Case Study: Molecular Profiling in Acute Myeloid Leukemia

Interview with the Innovators

At the 2013 conference of the Global Biomarkers Consortium, which took place October 4-6, 2013, in Boston, MA, Mark J. Levis, MD, PhD, associate professor, Department of Oncology, Medicine, and Pharmacology, Sidney Kimmel Comprehensive Cancer Center, Johns Hopkins University, Baltimore, MD, discussed the use of personalizing therapy in the management of acute myeloid leukemia.

Acute myeloid leukemia (AML) can be divided functionally into as many as 8 categories that are molecularly defined. AML with an FLT3 internal tandem duplication (FLT3 ITD) mutation is an aggressive hematologic malignancy with a poor prognosis. It represents approximately 25% of patients with newly diagnosed AML, said Mark J. Levis, MD, PhD.

ITD mutations typically result from the insertion of a duplicated sequence of a portion of the juxtamembrane region of the FLT3 wild-type gene. Polymerase chain reaction (PCR)-based molecular diagnostic DNA testing using inward-facing primers that flank the juxtamembrane domain of FLT3 is the standard technique to detect FLT3 ITD mutations.


Case: Woman With FLT3 ITD AML
A 33-year-old woman with fatigue presents with a white blood cell count of 59,470 and 94% blasts. Her molecular profile was thus: normal cytogenetics, no chromosome rearrangement alterations by fluorescence in situ hybridization, no NPM1 mutation, normal CCAT/enhancer binding protein-alpha, and FLT3 ITD mutation by standard technique (90 base pairs for ITD, 0.69 allelic ratio).

She was treated with cytarabine/daunorubicin (7 + 3) as induction therapy. Her counts recovered, but with 10% blasts in the marrow. High-dose cytarabine was administered as salvage therapy, and a complete remission was achieved. There was no FLT3 mutation detectable in complete remission 1.

A high FLT3 mutant to wild-type ratio predicts a high risk of relapse in AML patients with the FLT3 ITD mutation (Figure). At Johns Hopkins, virtually all AML patients with FLT3 ITD mutations are offered allogeneic transplantation following several series showing improved outcomes in FLT3 ITD–positive disease (Table), said Levis.

The patient was consolidated with allogeneic transplant. The FLT3 ITD mutation was undetectable by conventional assay.

Detecting the FLT3 ITD mutation with the standard PCR assay has a limit of detection of approximately 1 in 100 cells. Many patients with FLT3 ITD AML ultimately relapse with FLT3-mutated disease after transplant, but the FLT3 mutation is still not detectable by standard PCR assay because the burden of disease is lower than the detection threshold of the assay.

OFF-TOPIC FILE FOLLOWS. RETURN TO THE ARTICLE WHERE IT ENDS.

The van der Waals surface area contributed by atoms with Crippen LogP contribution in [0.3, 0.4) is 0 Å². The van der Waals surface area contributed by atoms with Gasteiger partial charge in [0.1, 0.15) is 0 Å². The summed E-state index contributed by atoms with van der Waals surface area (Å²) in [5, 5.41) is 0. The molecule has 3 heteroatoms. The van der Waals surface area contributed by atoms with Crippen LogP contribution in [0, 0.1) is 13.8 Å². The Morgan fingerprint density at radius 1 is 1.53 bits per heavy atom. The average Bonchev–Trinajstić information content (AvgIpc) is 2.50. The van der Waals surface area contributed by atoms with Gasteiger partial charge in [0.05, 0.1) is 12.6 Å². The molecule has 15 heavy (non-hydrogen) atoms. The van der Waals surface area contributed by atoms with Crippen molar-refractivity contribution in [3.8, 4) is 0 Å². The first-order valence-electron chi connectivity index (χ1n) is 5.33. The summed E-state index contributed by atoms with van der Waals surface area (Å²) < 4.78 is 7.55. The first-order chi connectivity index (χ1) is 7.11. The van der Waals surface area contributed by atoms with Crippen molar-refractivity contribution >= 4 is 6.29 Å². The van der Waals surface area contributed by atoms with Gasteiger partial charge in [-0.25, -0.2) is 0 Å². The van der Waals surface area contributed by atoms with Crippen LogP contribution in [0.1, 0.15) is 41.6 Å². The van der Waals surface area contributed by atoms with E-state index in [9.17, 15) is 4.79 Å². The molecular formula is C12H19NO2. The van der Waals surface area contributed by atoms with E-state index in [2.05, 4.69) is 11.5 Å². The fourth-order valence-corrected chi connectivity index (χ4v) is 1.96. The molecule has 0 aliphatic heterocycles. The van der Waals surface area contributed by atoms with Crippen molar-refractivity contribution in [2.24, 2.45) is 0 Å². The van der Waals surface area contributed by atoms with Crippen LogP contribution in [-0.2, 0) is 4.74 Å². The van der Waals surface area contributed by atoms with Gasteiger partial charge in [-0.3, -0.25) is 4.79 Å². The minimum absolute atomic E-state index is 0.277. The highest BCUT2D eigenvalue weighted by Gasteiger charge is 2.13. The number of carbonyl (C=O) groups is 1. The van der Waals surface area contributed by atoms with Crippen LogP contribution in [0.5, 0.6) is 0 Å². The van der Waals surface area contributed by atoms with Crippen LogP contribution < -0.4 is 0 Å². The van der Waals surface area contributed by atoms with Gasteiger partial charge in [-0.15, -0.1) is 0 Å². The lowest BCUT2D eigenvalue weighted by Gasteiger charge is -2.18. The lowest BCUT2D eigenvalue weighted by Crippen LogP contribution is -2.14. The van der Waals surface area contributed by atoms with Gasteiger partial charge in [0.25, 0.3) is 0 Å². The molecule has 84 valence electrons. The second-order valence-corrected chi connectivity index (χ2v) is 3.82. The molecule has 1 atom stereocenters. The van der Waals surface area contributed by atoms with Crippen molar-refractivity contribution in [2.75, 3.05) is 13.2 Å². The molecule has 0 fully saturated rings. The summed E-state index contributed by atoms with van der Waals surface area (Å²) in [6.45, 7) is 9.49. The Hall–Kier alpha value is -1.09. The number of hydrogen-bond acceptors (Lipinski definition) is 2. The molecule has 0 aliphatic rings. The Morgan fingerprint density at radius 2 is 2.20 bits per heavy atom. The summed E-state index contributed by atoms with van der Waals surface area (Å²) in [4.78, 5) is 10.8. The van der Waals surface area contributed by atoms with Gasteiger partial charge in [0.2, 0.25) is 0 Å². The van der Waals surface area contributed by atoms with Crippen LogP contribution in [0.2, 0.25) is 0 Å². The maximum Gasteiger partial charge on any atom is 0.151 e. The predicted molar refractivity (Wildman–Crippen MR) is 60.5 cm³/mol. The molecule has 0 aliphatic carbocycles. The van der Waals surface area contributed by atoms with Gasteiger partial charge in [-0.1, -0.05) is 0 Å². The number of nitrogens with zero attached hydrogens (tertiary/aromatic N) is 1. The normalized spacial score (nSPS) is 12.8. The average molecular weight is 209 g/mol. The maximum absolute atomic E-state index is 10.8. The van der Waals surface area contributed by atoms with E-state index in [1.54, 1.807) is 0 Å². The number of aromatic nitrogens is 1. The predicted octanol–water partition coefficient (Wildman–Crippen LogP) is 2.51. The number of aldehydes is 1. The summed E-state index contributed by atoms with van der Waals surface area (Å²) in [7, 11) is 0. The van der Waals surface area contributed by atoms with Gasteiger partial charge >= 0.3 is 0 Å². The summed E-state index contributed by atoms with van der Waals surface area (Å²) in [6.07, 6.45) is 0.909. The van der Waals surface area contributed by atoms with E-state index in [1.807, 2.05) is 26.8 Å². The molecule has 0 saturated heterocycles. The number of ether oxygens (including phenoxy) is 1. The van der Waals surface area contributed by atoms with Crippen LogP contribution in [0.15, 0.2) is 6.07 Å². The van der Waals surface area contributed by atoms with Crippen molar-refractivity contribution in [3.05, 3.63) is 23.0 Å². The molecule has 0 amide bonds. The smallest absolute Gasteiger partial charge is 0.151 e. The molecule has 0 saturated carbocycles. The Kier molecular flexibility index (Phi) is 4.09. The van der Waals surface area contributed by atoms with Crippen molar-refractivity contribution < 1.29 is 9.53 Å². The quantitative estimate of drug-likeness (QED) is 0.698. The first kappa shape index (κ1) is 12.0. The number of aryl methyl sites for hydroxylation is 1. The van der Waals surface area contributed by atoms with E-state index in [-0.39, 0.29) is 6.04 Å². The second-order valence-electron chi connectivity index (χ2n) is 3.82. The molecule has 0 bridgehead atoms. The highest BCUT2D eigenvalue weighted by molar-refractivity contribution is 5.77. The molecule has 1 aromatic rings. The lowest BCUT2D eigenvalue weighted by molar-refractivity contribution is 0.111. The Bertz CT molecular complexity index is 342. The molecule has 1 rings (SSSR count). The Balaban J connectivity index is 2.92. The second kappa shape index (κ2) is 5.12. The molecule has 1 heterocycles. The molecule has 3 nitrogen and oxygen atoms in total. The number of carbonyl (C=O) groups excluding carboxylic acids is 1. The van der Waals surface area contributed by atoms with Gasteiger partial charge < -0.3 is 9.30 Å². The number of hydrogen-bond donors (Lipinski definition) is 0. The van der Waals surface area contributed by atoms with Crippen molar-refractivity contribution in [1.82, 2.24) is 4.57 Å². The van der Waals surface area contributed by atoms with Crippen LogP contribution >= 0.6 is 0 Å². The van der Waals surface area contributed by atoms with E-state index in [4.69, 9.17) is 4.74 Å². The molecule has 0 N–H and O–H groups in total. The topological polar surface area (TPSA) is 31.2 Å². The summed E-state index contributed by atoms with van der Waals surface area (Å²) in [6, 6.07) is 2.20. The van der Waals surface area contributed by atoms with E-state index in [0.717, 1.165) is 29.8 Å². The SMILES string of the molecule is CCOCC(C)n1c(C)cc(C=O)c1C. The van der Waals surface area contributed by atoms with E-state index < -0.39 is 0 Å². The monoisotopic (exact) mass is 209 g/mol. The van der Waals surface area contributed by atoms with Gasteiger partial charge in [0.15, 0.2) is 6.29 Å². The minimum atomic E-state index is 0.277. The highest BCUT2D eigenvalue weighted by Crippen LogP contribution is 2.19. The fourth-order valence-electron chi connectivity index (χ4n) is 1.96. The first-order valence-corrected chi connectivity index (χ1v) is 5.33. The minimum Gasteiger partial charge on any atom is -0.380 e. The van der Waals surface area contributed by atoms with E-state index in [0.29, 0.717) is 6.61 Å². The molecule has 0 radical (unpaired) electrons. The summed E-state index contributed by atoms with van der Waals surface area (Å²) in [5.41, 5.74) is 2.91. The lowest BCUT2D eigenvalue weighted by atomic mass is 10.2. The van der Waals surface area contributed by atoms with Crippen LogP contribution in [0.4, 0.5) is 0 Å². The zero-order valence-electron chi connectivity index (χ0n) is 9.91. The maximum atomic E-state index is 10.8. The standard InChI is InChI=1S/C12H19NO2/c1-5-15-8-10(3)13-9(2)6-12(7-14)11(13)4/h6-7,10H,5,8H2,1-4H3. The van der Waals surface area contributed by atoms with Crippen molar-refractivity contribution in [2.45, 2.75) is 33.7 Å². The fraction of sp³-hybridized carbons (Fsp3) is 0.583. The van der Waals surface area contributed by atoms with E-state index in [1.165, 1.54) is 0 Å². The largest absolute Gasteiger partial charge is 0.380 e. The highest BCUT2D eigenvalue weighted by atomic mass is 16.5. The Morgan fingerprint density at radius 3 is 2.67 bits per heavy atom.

“An investigational PCR technique, called tandem duplication PCR (TD-PCR), can detect the presence of an FLT3 ITD mutation with a high level of sensitivity and specificity,” said Levis. TD-PCR uses outward-facing, overlapping primers within the expected region of mutation to improve the limit of detection of leukemia cells in a background of wild-type cells. The limit of detection of the TD-PCR assay approaches a single mutant molecule.

TD-PCR assay posttransplant showed minimal residual disease. The patient was enrolled on a protocol for an FLT3 inhibitor (sorafenib) as maintenance therapy because of her high risk of relapse.

Sorafenib has shown high activity in FLT3 ITD–positive relapsed AML. The patient was maintained on sorafenib therapy for 12 months, during which time the FLT3 mutation remained detectable.

Unfortunately, the woman developed gastrointestinal intolerance to sorafenib, and it was discontinued. She relapsed within 30 days of discontinuing sorafenib. Her AML molecular profile at relapse was FLT3 ITD positive (90 base pairs ITD, 0.8 allelic ratio).

Examination of drug pharmacokinetics shows a 20-fold variation in sorafenib levels between patients, said Levis. “In retrospect, she was probably overdosed at 400 mg,” he said. “We may have been able to
lower the dose and maintain the target inhibition.”


Molecular profiling is now essential to manage AML, as the number of tools to treat the disease is expanding, including cytarabine/daunorubicin, allogeneic transplant, all-trans retinoic acid, arsenic, and hypomethylating agents. FLT3 tyrosine kinase inhibitors are close to approval as maintenance therapy, and isocitrate dehydrogenase inhibitors are in the pipeline.

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